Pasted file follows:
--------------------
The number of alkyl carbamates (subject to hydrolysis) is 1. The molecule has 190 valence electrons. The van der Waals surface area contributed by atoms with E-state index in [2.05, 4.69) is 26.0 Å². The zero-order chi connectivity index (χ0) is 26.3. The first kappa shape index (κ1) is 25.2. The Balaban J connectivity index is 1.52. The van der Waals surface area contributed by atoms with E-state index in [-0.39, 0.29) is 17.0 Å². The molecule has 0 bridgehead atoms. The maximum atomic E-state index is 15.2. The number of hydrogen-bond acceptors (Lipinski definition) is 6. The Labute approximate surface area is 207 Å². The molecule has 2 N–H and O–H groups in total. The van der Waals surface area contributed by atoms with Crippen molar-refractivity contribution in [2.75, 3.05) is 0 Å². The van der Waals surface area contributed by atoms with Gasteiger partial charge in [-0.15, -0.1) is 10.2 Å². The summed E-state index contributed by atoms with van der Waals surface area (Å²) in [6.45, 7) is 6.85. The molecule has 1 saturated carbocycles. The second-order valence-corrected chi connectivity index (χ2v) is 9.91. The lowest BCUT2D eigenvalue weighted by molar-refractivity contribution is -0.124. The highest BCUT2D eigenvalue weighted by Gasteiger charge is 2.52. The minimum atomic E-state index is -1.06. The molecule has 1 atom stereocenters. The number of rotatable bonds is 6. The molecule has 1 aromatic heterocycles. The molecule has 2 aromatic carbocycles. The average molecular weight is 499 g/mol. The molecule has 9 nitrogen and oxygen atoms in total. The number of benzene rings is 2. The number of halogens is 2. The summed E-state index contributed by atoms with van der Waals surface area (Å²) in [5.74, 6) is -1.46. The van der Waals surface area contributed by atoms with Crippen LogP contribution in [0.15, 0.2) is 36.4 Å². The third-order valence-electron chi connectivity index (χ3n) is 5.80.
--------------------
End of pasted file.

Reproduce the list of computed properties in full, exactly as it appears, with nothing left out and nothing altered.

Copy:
The number of alkyl carbamates (subject to hydrolysis) is 1. The molecule has 190 valence electrons. The van der Waals surface area contributed by atoms with E-state index in [2.05, 4.69) is 26.0 Å². The zero-order chi connectivity index (χ0) is 26.3. The first kappa shape index (κ1) is 25.2. The Balaban J connectivity index is 1.52. The van der Waals surface area contributed by atoms with E-state index in [-0.39, 0.29) is 17.0 Å². The molecule has 0 bridgehead atoms. The maximum atomic E-state index is 15.2. The number of hydrogen-bond acceptors (Lipinski definition) is 6. The Labute approximate surface area is 207 Å². The molecule has 2 N–H and O–H groups in total. The van der Waals surface area contributed by atoms with Crippen molar-refractivity contribution in [2.75, 3.05) is 0 Å². The van der Waals surface area contributed by atoms with Gasteiger partial charge in [-0.15, -0.1) is 10.2 Å². The summed E-state index contributed by atoms with van der Waals surface area (Å²) in [6.45, 7) is 6.85. The molecule has 1 saturated carbocycles. The second-order valence-corrected chi connectivity index (χ2v) is 9.91. The lowest BCUT2D eigenvalue weighted by molar-refractivity contribution is -0.124. The highest BCUT2D eigenvalue weighted by Gasteiger charge is 2.52. The minimum atomic E-state index is -1.06. The molecule has 1 atom stereocenters. The number of rotatable bonds is 6. The molecule has 1 aromatic heterocycles. The molecule has 2 aromatic carbocycles. The average molecular weight is 499 g/mol. The molecule has 9 nitrogen and oxygen atoms in total. The number of benzene rings is 2. The number of halogens is 2. The summed E-state index contributed by atoms with van der Waals surface area (Å²) in [5.74, 6) is -1.46. The van der Waals surface area contributed by atoms with Crippen LogP contribution in [0.15, 0.2) is 36.4 Å². The third-order valence-electron chi connectivity index (χ3n) is 5.80.